Reason and Islam – Quote of the Day

Barry Wood - Reason v Islam

Barry Wood

During one of Yaron Brook’s radio shows earlier this year, a listener in the chat linked to a lecture series by Barry Wood titled “The Battle over Reason in the Islamic World (and How it Was Lost).” I have finally had time to listen to the series, and it is quite fascinating, especially as I have been trying to learn a bit more about Islam since the attack on Charlie Hebdo.

Mr. Wood begins the series by pointing out that Islam had some positive elements that set it apart from Christianity. Islam was pro-trade and had none of the condemnation of worldly success to characterized Christianity. Early on in the history of Islam, they were accepting of reason and indeed mocked Christians for the irrationality of their religion. I liken the acceptance of reason in Islam to that of Thomas Aquinas in Christianity. Islamic philosophers attempted to integrate their faith with reason, seeing the two as compatible and supportive of each other. While this co-existence of reason and faith lasted, Islamic civilization flourished. They enjoyed a good, relatively speaking, standard of living and viewed the crusaders as primarily a group of country bumpkins in comparison.

Of course, such a coexistence of faith and reason could not last and did not last in the Islamic world. During one of the question periods, Barry Wood agree with a questioner on a large part of the difference in the path of Islamic civilization and Western civilization in regards to reason. Western culture has as its bedrock Greek thought, i.e. reason and logic, while Islamic civilization has as its bedrock the Koran, this is why it is called Islamic civilization rather than Arab civilization. When put under pressure, from forces outside or from within, Western Civilization falls back on its bedrock, reason. Islam also falls back on its bedrock, but in this case it is the mysticism of the Koran. Throughout the later lectures, Mr. Wood describes the growing influence of mysticism in Islam until it became the dominant force.

Today’s quote comes from near the end of the fourth lecture. When I heard it, I made a voice note to remind me where to find it on the recording, I was listening on the drive to work, to review it later. This quote summarizes the difference between Islam, and any faith based system, and reason.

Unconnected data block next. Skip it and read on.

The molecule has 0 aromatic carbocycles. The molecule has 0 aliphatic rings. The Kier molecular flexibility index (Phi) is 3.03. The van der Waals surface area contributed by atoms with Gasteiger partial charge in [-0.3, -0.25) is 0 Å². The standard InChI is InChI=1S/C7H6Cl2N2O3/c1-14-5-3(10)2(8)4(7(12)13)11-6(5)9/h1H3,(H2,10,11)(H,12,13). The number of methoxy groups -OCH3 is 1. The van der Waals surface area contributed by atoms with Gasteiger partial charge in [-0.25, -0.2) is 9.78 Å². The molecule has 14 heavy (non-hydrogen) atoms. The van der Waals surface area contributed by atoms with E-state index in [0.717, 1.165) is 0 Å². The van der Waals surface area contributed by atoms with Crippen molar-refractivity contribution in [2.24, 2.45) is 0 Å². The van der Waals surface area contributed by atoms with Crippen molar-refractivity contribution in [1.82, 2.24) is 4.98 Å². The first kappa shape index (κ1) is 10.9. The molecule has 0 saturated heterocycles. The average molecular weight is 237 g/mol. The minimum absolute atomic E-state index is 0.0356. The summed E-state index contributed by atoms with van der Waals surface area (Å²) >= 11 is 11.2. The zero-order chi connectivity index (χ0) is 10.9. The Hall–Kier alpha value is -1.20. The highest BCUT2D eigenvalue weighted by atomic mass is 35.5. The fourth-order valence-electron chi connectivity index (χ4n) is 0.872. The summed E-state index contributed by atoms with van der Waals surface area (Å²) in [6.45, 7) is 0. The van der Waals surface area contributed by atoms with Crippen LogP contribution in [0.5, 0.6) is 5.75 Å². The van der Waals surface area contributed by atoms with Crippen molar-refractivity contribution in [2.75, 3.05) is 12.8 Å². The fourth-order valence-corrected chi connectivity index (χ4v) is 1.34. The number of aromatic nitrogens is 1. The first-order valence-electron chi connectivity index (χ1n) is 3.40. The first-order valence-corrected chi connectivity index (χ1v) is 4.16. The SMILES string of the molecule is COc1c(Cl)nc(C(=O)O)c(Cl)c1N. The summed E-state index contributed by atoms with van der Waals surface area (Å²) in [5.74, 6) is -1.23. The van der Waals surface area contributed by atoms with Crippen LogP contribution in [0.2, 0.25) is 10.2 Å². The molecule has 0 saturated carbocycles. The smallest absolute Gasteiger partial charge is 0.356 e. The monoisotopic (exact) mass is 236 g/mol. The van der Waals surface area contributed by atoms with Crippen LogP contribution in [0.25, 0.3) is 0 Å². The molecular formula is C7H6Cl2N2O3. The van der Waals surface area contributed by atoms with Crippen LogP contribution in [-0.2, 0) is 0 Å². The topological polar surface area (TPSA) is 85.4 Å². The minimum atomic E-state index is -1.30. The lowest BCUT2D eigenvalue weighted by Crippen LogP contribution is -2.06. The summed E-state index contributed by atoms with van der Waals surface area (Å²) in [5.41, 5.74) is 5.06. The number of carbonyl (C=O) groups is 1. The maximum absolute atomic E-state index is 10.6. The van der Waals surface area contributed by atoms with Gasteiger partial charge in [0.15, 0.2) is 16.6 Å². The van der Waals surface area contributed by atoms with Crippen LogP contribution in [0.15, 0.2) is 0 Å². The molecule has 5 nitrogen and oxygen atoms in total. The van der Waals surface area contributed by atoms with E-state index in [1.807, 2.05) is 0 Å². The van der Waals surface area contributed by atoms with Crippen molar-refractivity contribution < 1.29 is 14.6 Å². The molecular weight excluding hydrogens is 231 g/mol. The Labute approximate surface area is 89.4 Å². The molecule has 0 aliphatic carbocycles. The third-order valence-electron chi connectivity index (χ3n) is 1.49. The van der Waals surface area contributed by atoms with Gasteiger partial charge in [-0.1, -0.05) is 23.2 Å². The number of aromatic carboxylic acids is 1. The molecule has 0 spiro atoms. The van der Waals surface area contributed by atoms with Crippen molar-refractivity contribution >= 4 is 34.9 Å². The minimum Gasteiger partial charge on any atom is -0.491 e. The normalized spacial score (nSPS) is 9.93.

Whatever you say about Islam at least it is honestly named. Islam means submission. Submission to god’s will. A Muslim is one who submits. And reason doesn’t submit. Rational men don’t submit. Free men don’t submit.

I can’t resist adding, because I hear it or I heard it practically everyday, when you criticize Islam they come back with, “You think every Muslim is a potential terrorist. You think Islam means terrorism.” And they are trying to put you on the back foot as somebody who is making a racist or at least a collectivist generalization. And my answer is, “No. I think anyone who elevates faith above reason is a potential murderer.” And that is what we see playing out.

This is, in essentials, what took place in Garland, Texas last week. Two men resorted to attempted murder against those who they could not convince, and likely did not even attempt to convince, by reason to refrain from drawing cartoons of the prophet Mohammad. Not because the cartoonists are not reachable by reason, but because there are no rational reasons that can be given. As noted above, when pushed they fell back on their book, their source of faith, and gave as their reason, “Well, I don’t know why you shouldn’t but it says in my book you shouldn’t do that or you will be killed.” And so they tried, and luckily failed, to kill the cartoonists.

Threats of force, or acts of force, are not reasons. They are the very antithesis of reason and make reason as such impossible.